Hyphaene macrosperma H. Wendl., Bot. Zeitung (Berlin) 39: 92 (1881).

Synonym: Chamaeriphes macrosperma (H. Wendl.) Kuntze

This species is currently taxonomically accepted and reported as endemic to Benin (Govaerts et al. 2017). The original description of this palm was proposed by the celebrated German botanists H. Wendland (1881) based on a single fruit. Wendland indicated that the original material that he studied was collected in “Central Afrika” by Mr. Baiki; we suppose that he meant William Balfour Baikie (1825-1864), a Scottish explorer who visited the river Niger and many of its tributaries in at least two different expeditions.

According to Furtado (1967), the fruit was described as ovate to rather obtuse, very smooth at the top, slightly swollen on the ventral side, 7 cm long and 6 cm in diameter, resembling that of H. thebaica but more round in shape, and more obtuse and duller in color. The seed was described as round to ovoid, 45 mm long and 40 x 45 mm in diameter. The Florentine botanist Odoardo Beccari (1908) indicated that he studied the type specimen proposed by Wendland and compared it with its original descriptions. He noticed that it did match well with the descriptions of Hyphaene dahomeensis Becc., which has been proposed by several authors (i.e. Tuley, 1995; Stauffer et al., 2014; Govaerts et al., 2017) as a synonym of H. thebaica.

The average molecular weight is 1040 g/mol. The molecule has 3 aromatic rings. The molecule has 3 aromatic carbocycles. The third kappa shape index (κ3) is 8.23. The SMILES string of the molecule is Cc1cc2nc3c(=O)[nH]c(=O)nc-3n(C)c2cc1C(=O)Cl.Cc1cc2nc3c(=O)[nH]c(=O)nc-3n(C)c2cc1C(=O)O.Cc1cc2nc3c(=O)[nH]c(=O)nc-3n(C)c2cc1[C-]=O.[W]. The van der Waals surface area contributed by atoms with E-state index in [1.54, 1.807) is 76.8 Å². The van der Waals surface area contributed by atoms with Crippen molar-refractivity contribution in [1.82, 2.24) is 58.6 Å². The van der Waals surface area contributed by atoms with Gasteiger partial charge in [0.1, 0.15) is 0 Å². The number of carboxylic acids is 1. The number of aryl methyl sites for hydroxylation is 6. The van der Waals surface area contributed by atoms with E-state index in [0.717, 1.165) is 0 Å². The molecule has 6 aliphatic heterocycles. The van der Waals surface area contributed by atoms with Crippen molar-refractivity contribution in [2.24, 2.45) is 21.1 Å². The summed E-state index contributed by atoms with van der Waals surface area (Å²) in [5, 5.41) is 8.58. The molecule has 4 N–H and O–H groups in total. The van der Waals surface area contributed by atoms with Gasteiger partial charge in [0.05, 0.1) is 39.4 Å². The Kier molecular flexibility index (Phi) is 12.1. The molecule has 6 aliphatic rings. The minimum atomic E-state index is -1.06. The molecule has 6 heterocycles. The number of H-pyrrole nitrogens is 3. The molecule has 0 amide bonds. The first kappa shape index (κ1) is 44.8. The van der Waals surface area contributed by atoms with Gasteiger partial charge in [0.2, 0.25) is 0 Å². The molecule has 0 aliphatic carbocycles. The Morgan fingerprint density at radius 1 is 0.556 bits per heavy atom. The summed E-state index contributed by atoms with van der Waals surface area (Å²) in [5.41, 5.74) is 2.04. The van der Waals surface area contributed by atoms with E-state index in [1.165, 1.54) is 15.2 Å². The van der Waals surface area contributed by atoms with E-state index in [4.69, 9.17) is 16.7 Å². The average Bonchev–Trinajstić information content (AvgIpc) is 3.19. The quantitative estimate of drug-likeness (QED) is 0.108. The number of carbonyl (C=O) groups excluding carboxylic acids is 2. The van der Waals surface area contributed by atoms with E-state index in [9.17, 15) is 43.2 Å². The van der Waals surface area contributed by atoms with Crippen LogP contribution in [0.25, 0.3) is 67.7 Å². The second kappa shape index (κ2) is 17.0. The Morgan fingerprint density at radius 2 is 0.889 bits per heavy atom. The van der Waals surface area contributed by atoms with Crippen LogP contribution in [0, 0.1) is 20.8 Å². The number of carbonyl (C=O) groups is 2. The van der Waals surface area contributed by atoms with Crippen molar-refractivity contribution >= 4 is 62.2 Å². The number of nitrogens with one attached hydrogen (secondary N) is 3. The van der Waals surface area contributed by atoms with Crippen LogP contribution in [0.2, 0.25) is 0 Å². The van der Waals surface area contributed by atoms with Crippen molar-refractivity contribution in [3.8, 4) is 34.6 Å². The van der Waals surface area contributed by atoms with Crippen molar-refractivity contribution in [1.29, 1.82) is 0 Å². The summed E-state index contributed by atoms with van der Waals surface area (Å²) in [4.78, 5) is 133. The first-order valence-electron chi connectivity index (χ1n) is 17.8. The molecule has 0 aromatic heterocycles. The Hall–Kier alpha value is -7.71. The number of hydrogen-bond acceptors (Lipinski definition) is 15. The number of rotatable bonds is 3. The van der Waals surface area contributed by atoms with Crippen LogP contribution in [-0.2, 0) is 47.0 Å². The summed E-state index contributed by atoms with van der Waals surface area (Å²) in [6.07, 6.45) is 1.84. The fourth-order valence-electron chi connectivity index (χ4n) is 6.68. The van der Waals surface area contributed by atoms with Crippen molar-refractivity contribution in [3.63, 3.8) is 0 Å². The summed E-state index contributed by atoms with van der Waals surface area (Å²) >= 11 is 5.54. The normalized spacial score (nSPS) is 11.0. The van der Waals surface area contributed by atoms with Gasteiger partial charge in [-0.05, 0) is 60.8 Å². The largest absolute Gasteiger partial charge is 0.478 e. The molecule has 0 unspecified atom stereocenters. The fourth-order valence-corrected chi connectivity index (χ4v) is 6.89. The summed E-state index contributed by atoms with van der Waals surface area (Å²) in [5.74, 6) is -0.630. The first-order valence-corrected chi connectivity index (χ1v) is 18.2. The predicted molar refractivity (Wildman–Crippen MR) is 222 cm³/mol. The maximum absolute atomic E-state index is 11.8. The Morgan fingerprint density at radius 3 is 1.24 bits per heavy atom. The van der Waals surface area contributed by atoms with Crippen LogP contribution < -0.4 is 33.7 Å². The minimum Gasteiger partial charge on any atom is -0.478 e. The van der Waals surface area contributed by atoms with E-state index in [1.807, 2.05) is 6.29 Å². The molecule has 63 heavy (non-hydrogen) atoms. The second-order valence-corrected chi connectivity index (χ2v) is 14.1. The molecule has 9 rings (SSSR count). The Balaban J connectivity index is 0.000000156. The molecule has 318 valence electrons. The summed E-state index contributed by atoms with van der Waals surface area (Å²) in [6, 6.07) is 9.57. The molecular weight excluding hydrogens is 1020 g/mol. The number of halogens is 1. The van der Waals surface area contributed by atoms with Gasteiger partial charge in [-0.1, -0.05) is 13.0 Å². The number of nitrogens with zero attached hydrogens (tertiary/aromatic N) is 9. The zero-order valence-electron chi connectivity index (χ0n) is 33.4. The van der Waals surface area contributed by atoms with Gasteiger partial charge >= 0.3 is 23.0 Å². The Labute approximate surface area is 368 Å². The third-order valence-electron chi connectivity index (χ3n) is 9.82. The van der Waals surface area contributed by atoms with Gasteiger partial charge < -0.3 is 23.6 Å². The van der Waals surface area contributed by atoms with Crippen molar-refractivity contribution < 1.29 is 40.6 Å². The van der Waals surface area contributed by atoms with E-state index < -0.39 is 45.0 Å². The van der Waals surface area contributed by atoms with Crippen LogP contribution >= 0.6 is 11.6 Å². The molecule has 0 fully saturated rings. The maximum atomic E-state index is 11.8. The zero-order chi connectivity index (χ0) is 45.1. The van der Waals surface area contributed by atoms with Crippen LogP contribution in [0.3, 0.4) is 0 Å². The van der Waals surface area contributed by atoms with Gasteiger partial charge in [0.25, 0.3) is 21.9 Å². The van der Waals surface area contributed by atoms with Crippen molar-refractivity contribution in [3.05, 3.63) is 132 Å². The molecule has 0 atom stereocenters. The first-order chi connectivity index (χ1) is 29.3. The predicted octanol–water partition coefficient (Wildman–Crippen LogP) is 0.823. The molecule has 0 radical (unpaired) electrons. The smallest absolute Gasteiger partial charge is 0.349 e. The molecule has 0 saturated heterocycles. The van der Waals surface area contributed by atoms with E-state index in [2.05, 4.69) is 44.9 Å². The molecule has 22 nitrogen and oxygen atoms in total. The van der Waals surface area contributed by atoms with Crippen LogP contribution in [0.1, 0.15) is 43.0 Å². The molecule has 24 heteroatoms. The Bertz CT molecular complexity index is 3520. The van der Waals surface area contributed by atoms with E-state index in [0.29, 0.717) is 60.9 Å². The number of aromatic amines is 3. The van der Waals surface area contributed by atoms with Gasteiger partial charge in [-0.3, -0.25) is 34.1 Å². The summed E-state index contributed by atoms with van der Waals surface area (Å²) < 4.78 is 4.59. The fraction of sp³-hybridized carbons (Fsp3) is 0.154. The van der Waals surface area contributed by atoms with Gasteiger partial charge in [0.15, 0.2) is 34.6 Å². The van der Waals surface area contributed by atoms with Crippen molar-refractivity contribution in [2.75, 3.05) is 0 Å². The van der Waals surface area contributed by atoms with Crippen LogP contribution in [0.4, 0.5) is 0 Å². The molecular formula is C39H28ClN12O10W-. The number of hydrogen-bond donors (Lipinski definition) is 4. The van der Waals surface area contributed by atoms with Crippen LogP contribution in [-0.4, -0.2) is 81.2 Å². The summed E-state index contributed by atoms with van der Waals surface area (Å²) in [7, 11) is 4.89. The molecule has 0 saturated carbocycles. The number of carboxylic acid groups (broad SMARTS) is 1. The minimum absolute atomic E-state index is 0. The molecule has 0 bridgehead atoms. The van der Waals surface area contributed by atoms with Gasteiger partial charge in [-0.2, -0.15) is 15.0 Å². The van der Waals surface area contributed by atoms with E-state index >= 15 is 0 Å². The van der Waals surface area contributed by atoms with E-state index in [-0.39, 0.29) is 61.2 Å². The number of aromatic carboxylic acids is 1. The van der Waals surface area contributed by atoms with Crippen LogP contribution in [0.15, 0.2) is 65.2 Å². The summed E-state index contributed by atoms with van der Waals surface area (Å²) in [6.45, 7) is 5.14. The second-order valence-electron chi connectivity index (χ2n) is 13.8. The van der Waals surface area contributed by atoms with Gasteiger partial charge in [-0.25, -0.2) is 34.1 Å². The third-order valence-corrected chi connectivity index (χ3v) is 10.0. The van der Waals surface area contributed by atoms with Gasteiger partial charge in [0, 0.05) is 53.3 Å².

Although many publications (e.g. Govaerts & Dransfield, 2005) indicate that the species is endemic to Benin, its origin should be further verified as it may be also attributed to Nigeria. Additional information on this intriguing species may be found in any of the travel reports produced by Baikie. The ecology of this species remains unknown and no information was provided in the original description of the species. In the frame of a palm inventory in Benin and Togo during 2015-2016 the student Loïc Michon (Conservatory and Botanic Gardens of Geneva – University of Geneva), could not found this palm. The only populations of this genus that we were seen in the northern regions of these countries correspond to H. thebaica. Indeed, we cannot rule out that H. macrosperma, longtime regarded as an independent, yet poorly known taxonomic entity, could be rather interpreted as a morphologic variant of the widely distributed H. thebaica.

 No uses have been reported for this species.

Fig. 1. Distribution of Hyphaene macrosperma (based on Stauffer et al., 2014)

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